Volkswagen rejects challenge on climate-lobbying activities

13 April 2022


Volkswagen (VW) has blocked a proposal by shareholders, who demand that the carmaker explains how its lobbying activities help to address climate risks. This rejection stands in contrast to other German carmakers, including Mercedes-Benz and BMW, both of which recently committed to release a review of climate-lobbying policies as part of their annual reports.

A group of seven European investors, backed by the Church of England Pensions group, said that VW does disclose its trade association memberships. But the shareholders argue that VW lacks a ‘comprehensive disclosure’ of how these associations align with its own climate goals, including the reduction of emissions.

The car manufacturer turned down the proposal on the basis that it was beyond the competence of the general meeting. ‘The board of management alone is responsible for deciding on the content of the non-financial report in accordance with the interests of the company,’ VW said.  

When contacted by Autovista24, the company said: ‘Volkswagen Group is already reporting publicly on its activities in the field of public affairs on a voluntary basis. All public-affairs activities serve to support the strategic goals of Volkswagen AG. A key part of these goals is our support of the Paris Climate Agreement and the European Green Deal.

‘We also report in detail on our climate-protection activities as part of the annual sustainability report. These guidelines create a uniform framework for reporting on a company’s climate-related financial risks and opportunities.’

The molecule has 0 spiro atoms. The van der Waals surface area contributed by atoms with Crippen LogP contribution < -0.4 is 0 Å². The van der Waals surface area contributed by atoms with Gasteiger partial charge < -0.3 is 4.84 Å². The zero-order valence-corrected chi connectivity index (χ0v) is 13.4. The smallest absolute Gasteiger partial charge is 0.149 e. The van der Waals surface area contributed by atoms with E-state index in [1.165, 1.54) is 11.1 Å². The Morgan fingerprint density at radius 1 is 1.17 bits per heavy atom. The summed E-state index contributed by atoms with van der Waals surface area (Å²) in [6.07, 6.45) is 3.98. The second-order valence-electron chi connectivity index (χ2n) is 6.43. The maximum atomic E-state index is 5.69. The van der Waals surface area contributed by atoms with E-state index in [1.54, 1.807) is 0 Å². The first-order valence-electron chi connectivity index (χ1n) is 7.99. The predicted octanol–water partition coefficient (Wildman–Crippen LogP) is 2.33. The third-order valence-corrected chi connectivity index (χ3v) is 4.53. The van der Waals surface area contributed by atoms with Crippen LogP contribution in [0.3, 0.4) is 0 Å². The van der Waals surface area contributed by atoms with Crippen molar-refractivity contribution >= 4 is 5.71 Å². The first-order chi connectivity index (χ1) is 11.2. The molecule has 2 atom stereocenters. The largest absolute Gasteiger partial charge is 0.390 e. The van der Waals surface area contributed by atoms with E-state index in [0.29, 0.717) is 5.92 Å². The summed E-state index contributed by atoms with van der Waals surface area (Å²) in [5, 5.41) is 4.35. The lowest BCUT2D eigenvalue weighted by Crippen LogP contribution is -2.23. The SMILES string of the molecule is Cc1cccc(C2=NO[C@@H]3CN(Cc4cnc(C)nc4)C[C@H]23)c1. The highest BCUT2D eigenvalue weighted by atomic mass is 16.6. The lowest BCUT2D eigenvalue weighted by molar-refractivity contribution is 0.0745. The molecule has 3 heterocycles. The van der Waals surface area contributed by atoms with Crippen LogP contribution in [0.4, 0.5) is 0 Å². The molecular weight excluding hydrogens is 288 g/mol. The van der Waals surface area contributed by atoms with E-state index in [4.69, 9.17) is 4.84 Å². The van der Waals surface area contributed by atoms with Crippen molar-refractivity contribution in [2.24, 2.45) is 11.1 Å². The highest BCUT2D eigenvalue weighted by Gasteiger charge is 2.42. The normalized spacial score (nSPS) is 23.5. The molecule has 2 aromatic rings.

Lack of transparency?

The shareholders who have raised this issue are known as AP7, with the Church of England Pensions Board initiating a dialogue with VW more than three years ago. The filing group includes asset manager Schroders, Swedish pension funds AP2, AP3 and AP4, and Denmark’s AkademikerPension.

The group of investors wants VW’s sustainability reporting to include an assessment of its lobbying impact. The shareholders had hoped VW would voluntarily commit to the proposal and have accused the carmaker of a ‘board knows best’ approach, which it says fails to provide transparent oversight of climate lobbying.

In recent years, big firms, including automotive companies, have improved their climate change governance, and published climate-related financial disclosures in a bid to slash emissions.

‘VW has the potential to be a leader on responsible climate lobbying,’ said Clare Richards, senior engagement manager at the Church of England Pensions board.

‘VW says it wants to play a leading role in a world of zero-emission and autonomous mobility, but then it fails to make, let alone deliver, on a public commitment to greater transparency on how it supports ambitious climate policies. This calls into question the sincerity of the company’s intentions as well as the board’s leadership in overseeing company management,’ she added.

Lobbying standards

Climate Action 100+ is an investor-led initiative that aims to spur on some of the world’s largest corporate greenhouse-gas emitters to act on climate change. Almost half of European companies that are part of this initiative have published at least one climate-lobbying review, with a majority committing to do so annually.

Then there is the Global Standard on Responsible Climate Lobbying, which wants to ensure investors and companies commit to responsible climate lobbying. The shareholders say VW should align itself with these global standards to report on its climate lobbying, which could counteract the transition to a net-zero economy.

The German lobby register shows that VW Group employs around 150 employees for political lobbying in Berlin. While its German rival BMW has promised to publish a review of its climate lobbying policies, an analysis by think tank InfluenceMap last year showed that BMW was among the opponents of climate policy, with the Munich-based manufacturer lobbying against EU plans to phase out internal-combustion engine vehicles.